• Kansa: A modular live response tool for Windows enterprises – trustedsignal.blogspot.com
    A look at the Readme.md says Kansa is a modular rewrite of another script in davehull’s Github repro called Mal-Seine. Mal-Seine was a Powershell script he hacked together for evidence collection during incident response.


  • iOS Kernel Reversing Step by Step – viaforensics.com
    This article will show you step by step how to obtain, decrypt and extract a binary version of the iOS kernel with the help of Santoku-Linux 0.4.
  • Exploiting CSRF under NoScript Conditions – community.rapid7.com
    CSRFs-or Cross-Site Request Forgery vulnerabilities occur when a server accepts requests that can be “spoofed” from a site running on a different domain. The attack goes something like this.

Vendor/Software patches

  • VMware reveals 27-patch Heartbleed fix plan – theregister.co.uk
    VMware has confirmed that 27 of its products need patches for the Heartbleed bug. Patches are already available for Horizon Workspace Server 1.0 through 1.8.

    • VMware Security Advisories – www.vmware.com
      VMware product updates address OpenSSL security vulnerabilities. Please review the patch/release notes for your product and version and verify the checksum of your downloaded file.
  • Critical Java Update Plugs 37 Security Holes – krebsonsecurity.com
    Oracle has pushed a critical patch update for its Java SE platform that fixes at least 37 security vulnerabilities in the widely-installed program. Several of these flaws are so severe that they are likely to be exploited by malware or attackers in the days or weeks ahead.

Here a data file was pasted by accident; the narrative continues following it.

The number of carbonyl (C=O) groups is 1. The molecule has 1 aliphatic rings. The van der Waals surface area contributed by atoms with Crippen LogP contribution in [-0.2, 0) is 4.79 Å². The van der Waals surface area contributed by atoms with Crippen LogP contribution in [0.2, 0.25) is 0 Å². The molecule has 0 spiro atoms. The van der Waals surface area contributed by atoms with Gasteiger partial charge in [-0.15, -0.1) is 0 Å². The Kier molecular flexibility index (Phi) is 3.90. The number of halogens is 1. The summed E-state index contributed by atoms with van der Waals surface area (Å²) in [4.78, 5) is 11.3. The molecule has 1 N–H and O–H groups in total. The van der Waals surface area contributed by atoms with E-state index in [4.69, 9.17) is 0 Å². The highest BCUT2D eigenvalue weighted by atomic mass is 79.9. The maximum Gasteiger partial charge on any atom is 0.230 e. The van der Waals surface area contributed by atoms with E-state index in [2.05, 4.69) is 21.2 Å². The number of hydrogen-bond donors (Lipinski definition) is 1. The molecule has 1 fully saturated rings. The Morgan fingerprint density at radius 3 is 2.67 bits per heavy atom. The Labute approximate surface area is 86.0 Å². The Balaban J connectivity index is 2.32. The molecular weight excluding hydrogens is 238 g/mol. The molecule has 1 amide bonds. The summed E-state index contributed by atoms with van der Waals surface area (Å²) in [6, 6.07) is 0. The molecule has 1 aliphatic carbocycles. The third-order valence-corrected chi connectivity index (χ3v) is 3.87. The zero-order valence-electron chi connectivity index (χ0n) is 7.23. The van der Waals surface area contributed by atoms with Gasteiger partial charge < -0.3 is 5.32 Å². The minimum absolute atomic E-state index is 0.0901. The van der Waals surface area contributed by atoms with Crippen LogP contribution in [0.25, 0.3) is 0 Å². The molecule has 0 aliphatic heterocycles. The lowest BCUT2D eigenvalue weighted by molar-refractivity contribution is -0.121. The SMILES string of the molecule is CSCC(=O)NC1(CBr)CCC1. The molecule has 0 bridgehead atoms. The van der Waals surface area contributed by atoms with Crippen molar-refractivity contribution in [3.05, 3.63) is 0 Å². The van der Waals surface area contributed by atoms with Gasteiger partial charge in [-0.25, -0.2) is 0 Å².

• April 2014 Critical Patch Update Released – blogs.oracle.com
      Oracle released the April 2014 Critical Patch Update. This Critical Patch Update provides fixes for 104 vulnerabilities across a number of product lines including: Oracle Database, Oracle Fusion Middleware, Oracle Hyperion, Oracle Supply Chain Product Suite etc.


  • Confirmed: Nasty Heartbleed bug exposes OpenVPN private keys, too – arstechnica.com
    Private encryption keys have been successfully extracted multiple times from a virtual private network server running the widely used OpenVPN application with a vulnerable version of OpenSSL, adding yet more urgency to the call for operators to fully protect their systems against the catastrophic Heartbleed bug.
  • SANS Python Pen Testers | Exploit Heartbleed Vulnerabilities | SEC573 – pen-testing.sans.org
    Pen Testers use Python to assess HeartBleed vulnerabilities. The vulnerability was first made “public” (by varying definitions of the word “public”) on April 7th. The events leading up to the disclosure are interesting.
  • Heartbleed maliciously exploited to hack network with multifactor authentication – arstechnica.com
    Demonstrating yet another way the catastrophic Heartbleed vulnerability threatens users, malicious hackers were able to exploit the bug to successfully bypass multifactor authentication and fraud detection on an organization’s virtual private network (VPN), security researchers said.

Other News